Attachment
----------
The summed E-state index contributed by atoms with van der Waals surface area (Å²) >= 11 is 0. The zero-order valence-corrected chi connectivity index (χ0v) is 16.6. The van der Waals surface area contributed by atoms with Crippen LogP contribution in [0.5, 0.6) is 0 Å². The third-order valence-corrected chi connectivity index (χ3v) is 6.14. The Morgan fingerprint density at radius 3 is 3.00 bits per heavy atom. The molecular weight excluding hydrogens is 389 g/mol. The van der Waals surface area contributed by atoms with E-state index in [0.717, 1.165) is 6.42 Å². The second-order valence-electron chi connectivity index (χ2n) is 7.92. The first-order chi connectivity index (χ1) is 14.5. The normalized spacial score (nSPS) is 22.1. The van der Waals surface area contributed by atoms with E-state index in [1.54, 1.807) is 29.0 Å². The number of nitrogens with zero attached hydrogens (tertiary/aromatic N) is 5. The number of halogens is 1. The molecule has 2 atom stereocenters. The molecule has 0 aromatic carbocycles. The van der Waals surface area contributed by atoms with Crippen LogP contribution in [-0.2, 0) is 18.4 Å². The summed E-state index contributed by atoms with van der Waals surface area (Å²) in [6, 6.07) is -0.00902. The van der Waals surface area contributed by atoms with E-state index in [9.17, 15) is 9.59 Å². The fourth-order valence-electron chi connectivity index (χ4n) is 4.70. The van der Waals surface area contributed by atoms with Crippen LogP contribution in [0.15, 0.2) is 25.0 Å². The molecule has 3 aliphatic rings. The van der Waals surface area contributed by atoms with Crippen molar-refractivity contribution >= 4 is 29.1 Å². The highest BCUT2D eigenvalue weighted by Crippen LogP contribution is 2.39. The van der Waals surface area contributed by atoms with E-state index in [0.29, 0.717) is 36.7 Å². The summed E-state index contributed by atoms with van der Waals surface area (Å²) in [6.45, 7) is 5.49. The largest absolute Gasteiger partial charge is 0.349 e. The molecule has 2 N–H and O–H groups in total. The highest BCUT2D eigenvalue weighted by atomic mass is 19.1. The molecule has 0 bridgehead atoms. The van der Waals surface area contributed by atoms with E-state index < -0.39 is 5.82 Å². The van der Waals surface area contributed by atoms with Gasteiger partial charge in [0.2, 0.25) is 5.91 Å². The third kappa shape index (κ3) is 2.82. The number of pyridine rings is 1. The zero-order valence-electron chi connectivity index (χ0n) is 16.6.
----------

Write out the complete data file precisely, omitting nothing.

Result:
The summed E-state index contributed by atoms with van der Waals surface area (Å²) >= 11 is 0. The zero-order valence-corrected chi connectivity index (χ0v) is 16.6. The van der Waals surface area contributed by atoms with Crippen LogP contribution in [0.5, 0.6) is 0 Å². The third-order valence-corrected chi connectivity index (χ3v) is 6.14. The Morgan fingerprint density at radius 3 is 3.00 bits per heavy atom. The molecular weight excluding hydrogens is 389 g/mol. The van der Waals surface area contributed by atoms with E-state index in [0.717, 1.165) is 6.42 Å². The second-order valence-electron chi connectivity index (χ2n) is 7.92. The first-order chi connectivity index (χ1) is 14.5. The normalized spacial score (nSPS) is 22.1. The van der Waals surface area contributed by atoms with E-state index in [1.54, 1.807) is 29.0 Å². The number of nitrogens with zero attached hydrogens (tertiary/aromatic N) is 5. The number of halogens is 1. The molecule has 2 atom stereocenters. The molecule has 0 aromatic carbocycles. The van der Waals surface area contributed by atoms with Crippen LogP contribution in [-0.2, 0) is 18.4 Å². The summed E-state index contributed by atoms with van der Waals surface area (Å²) in [6, 6.07) is -0.00902. The van der Waals surface area contributed by atoms with E-state index in [9.17, 15) is 9.59 Å². The fourth-order valence-electron chi connectivity index (χ4n) is 4.70. The van der Waals surface area contributed by atoms with Crippen LogP contribution in [0.15, 0.2) is 25.0 Å². The molecule has 3 aliphatic rings. The van der Waals surface area contributed by atoms with Crippen molar-refractivity contribution >= 4 is 29.1 Å². The highest BCUT2D eigenvalue weighted by Crippen LogP contribution is 2.39. The van der Waals surface area contributed by atoms with E-state index in [0.29, 0.717) is 36.7 Å². The summed E-state index contributed by atoms with van der Waals surface area (Å²) in [6.45, 7) is 5.49. The largest absolute Gasteiger partial charge is 0.349 e. The molecule has 2 N–H and O–H groups in total. The highest BCUT2D eigenvalue weighted by atomic mass is 19.1. The molecule has 0 bridgehead atoms. The van der Waals surface area contributed by atoms with E-state index < -0.39 is 5.82 Å². The van der Waals surface area contributed by atoms with Gasteiger partial charge in [0.2, 0.25) is 5.91 Å². The third kappa shape index (κ3) is 2.82. The number of pyridine rings is 1. The zero-order valence-electron chi connectivity index (χ0n) is 16.6.